Most of the adipose fin innervation enters the fin as a ramus immediately posterior to the adipose fin spine that ramifies repeatedly to extend branches posteriorly into the adipose fin membrane (Fig. 6a,b). Additional nerves enter the adipose fin membrane posterior to the fin spine and do not clearly correspond to somitic boundaries. Nerve fibers in the adipose fin membrane are organized approximately parallel to the actinotrichia (Fig. 6e,f). Nerve branches also pass anteriorly through the adipose fin spine (Fig. 6g,h).

Two kinds of putative sensory structures, diagnosed by their morphologies, are observed on the adipose fin of C. aeneus. The first kind, observed on the fin spine, are columnar projections with a rounded apex and a base composed of a cluster of globular cells (Fig. 6i, Suppl. Fig. 1). This morphology is consistent with previous descriptions of superficial neuromasts39. These structures are also observed on the lateral scutes of C. aeneus and can be distinguished from lateral line sensory cells, which have a filamentous tip (Suppl. Fig. 2). The second kind of sensory structure, observed on the adipose fin membrane, are hillock shaped and lack a pronounced apex (Fig. 6j). These are diagnosed as taste buds by their size, shape, and distribution40,41,42. In catfishes, taste buds are distributed across the body and commonly found on both the trunk and fins, including the LMFF and adipose fin. These structures are composed of a cluster of globular cells and are innervated by branches of the adipose fin nerves (Suppl. Fig. 3). Nerves in the adipose fin membrane also terminate as free nerve endings (Fig. 6k).


Comparative studies of development can inform plesiomorphic conditions and constrain hypotheses of how novel structures originated43. In this study, we analyzed the development and diversity of adipose fins to understand their evolutionary origin. These data show that novel appendages can evolve by individuation of a domain of a plesiomorphic fin fold. Additionally, adipose fins that develop from the LMFF can evolve skeleton4,33,44, musculature32, and sensory anatomy (here and45,46). For example, in C. aeneus the domain of the LMFF that contributes to the adipose fin is transformed over ontogeny by the apparent migration of mesenchymal cells into the territory and also the growth of new fin-associated nerves into the fin membrane. Collectively, these observations show the evolutionary trajectory outlined in the MFF hypothesis—partitioning of an existing median fin fold and transformation of such a fin into a structurally and functionally complex appendage—is a viable route by which novel fins can originate.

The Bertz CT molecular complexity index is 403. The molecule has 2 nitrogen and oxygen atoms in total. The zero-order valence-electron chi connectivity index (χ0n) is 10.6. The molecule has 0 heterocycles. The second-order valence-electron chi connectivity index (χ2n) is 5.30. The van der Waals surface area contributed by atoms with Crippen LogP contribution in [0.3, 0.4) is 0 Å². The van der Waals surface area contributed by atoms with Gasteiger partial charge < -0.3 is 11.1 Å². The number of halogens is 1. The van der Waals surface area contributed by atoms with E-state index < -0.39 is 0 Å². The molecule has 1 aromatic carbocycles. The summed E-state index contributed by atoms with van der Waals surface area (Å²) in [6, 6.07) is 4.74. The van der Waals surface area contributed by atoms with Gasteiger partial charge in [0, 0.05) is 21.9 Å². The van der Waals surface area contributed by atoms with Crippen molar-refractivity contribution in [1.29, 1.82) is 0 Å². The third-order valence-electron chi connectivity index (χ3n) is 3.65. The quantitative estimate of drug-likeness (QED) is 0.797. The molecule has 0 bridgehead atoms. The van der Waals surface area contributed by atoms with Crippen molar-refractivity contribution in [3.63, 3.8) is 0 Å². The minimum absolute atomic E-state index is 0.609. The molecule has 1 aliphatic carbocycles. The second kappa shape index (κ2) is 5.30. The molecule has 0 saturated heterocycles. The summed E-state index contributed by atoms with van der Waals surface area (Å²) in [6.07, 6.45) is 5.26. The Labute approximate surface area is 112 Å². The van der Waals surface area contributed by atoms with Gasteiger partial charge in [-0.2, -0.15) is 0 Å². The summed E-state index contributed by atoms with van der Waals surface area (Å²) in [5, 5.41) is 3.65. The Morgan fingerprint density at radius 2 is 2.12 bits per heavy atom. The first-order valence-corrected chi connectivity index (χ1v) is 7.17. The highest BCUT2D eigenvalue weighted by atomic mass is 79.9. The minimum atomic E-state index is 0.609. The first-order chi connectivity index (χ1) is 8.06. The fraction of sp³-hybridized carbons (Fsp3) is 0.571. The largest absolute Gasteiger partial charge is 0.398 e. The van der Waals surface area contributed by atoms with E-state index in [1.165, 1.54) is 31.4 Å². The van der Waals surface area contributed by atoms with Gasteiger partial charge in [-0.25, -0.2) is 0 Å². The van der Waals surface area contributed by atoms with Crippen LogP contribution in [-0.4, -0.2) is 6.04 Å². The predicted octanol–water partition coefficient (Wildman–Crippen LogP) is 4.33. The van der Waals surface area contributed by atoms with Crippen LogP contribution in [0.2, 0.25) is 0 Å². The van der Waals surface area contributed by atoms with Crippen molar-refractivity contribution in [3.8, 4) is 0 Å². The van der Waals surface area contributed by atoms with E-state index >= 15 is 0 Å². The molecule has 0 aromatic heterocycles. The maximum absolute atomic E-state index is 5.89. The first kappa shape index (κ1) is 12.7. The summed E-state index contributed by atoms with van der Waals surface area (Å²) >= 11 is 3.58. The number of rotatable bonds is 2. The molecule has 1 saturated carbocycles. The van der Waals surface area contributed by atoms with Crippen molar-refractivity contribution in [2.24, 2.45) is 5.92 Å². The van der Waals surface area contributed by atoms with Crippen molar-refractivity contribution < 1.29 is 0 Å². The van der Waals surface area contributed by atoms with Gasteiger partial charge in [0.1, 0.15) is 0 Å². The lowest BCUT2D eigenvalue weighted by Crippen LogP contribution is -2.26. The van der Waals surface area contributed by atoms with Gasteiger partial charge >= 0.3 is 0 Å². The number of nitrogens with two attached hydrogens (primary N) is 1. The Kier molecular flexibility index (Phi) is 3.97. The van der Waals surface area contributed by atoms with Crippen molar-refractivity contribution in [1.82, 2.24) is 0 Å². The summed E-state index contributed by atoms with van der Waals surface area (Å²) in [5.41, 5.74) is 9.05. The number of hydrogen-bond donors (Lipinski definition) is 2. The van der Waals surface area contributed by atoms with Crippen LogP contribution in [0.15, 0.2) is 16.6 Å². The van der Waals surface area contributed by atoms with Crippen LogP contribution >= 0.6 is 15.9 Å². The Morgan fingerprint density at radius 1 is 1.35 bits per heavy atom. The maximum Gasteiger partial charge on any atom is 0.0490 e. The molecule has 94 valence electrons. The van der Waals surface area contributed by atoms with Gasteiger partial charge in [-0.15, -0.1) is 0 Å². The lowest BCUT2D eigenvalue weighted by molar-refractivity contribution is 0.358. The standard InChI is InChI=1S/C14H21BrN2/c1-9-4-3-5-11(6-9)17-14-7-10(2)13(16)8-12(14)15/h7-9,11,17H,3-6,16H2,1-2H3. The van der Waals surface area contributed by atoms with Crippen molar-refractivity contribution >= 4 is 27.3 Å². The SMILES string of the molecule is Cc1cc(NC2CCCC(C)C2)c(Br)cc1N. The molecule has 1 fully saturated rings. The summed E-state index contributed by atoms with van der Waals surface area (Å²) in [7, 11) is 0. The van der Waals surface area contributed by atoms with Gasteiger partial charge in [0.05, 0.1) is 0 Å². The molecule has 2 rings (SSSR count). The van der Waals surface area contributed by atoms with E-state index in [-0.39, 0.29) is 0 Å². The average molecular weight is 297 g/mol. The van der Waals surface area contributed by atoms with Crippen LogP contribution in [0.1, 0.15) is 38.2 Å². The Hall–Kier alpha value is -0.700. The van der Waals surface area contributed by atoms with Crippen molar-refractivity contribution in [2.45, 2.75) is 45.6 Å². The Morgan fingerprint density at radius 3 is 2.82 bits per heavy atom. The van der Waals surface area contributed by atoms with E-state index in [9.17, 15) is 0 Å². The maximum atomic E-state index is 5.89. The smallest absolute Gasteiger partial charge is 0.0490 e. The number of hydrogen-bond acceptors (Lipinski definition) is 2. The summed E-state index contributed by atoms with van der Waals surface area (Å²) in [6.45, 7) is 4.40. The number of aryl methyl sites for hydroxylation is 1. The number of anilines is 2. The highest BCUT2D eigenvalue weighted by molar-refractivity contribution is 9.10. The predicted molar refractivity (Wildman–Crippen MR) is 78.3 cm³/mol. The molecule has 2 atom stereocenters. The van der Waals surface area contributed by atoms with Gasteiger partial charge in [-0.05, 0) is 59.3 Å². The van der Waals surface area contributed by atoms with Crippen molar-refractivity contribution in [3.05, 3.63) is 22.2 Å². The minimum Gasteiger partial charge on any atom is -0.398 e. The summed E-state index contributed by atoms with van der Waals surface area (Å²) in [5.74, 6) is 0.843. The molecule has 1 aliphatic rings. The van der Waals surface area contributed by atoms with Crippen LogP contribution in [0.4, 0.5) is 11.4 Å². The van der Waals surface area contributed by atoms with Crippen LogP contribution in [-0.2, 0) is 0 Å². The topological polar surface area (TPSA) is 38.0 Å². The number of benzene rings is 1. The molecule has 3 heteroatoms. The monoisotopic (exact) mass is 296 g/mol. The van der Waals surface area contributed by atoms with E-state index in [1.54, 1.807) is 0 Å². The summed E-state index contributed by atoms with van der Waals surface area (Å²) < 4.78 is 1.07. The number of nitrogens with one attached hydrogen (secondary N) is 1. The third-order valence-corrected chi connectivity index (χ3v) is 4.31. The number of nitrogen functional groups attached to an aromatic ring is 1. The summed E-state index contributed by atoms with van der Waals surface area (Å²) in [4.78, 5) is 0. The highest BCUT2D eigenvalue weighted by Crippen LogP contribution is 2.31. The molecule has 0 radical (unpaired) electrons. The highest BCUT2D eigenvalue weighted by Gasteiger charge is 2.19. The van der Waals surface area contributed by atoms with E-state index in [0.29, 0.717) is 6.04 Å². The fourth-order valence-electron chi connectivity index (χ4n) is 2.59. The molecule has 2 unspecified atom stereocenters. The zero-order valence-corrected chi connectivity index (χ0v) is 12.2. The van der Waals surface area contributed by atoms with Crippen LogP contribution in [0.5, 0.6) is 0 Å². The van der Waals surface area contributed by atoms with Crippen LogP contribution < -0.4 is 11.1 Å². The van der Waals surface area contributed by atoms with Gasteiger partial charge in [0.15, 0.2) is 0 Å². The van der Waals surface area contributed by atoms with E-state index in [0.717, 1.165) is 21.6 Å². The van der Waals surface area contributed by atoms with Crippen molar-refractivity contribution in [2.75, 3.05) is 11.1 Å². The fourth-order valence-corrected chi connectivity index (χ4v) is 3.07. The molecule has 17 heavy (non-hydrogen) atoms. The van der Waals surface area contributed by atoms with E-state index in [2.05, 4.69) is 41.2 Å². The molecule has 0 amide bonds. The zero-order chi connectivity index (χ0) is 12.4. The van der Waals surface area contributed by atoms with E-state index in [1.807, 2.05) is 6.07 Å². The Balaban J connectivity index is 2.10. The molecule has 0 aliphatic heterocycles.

Adipose fins evolved independently in Euteleostei and Otophysii4. Euteleosts uniformly exhibit fold-associated adipose fin development, indicating that adipose fins originated in this clade, at least in part, by the retention of a larval character that would have primitively been reduced over ontogeny. For example, in Polyodon spathula (Acipenseridae) the LMFF reduces fully between the dorsal and caudal fins in development22. In otophysans, adipose fins develop in two ways: fold-associated development in Siluriformes, and de novo outgrowth in Characoidei. These two groups are sister to one another, and data is unavailable for Citharinoidei, the clade sister to that total group that also have adipose fins. Therefore, we cannot currently resolve the primitive pattern of adipose fin development in otophysans. The occurrence of both developmental patterns in Otophysii reveals evolutionary lability between these two states, although the polarity of change is unresolved, and this raises questions of how adipose fins are positioned along the anteroposterior axis in ontogeny.